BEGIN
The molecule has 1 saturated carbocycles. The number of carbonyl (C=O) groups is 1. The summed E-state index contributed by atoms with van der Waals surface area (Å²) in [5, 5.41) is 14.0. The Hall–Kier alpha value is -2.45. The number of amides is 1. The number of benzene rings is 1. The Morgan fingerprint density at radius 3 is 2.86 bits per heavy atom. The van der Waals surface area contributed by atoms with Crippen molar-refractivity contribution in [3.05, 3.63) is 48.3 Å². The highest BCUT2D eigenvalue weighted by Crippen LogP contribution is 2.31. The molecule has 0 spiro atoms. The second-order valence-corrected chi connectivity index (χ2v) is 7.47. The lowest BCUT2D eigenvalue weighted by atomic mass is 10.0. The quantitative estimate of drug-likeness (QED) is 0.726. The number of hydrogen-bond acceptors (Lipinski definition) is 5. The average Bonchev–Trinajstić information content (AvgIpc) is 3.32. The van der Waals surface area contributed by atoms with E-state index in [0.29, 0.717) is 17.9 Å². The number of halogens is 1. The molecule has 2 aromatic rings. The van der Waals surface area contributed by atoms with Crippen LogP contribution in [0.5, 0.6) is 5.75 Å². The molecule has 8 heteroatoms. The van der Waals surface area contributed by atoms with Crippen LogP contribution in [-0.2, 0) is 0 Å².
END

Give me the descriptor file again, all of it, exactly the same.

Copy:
The molecule has 1 saturated carbocycles. The number of carbonyl (C=O) groups is 1. The summed E-state index contributed by atoms with van der Waals surface area (Å²) in [5, 5.41) is 14.0. The Hall–Kier alpha value is -2.45. The number of amides is 1. The number of benzene rings is 1. The Morgan fingerprint density at radius 3 is 2.86 bits per heavy atom. The van der Waals surface area contributed by atoms with Crippen molar-refractivity contribution in [3.05, 3.63) is 48.3 Å². The highest BCUT2D eigenvalue weighted by Crippen LogP contribution is 2.31. The molecule has 0 spiro atoms. The second-order valence-corrected chi connectivity index (χ2v) is 7.47. The lowest BCUT2D eigenvalue weighted by atomic mass is 10.0. The quantitative estimate of drug-likeness (QED) is 0.726. The number of hydrogen-bond acceptors (Lipinski definition) is 5. The average Bonchev–Trinajstić information content (AvgIpc) is 3.32. The van der Waals surface area contributed by atoms with E-state index in [0.29, 0.717) is 17.9 Å². The number of halogens is 1. The molecule has 2 aromatic rings. The van der Waals surface area contributed by atoms with Crippen LogP contribution in [0.5, 0.6) is 5.75 Å². The molecule has 8 heteroatoms. The van der Waals surface area contributed by atoms with Crippen LogP contribution in [-0.2, 0) is 0 Å².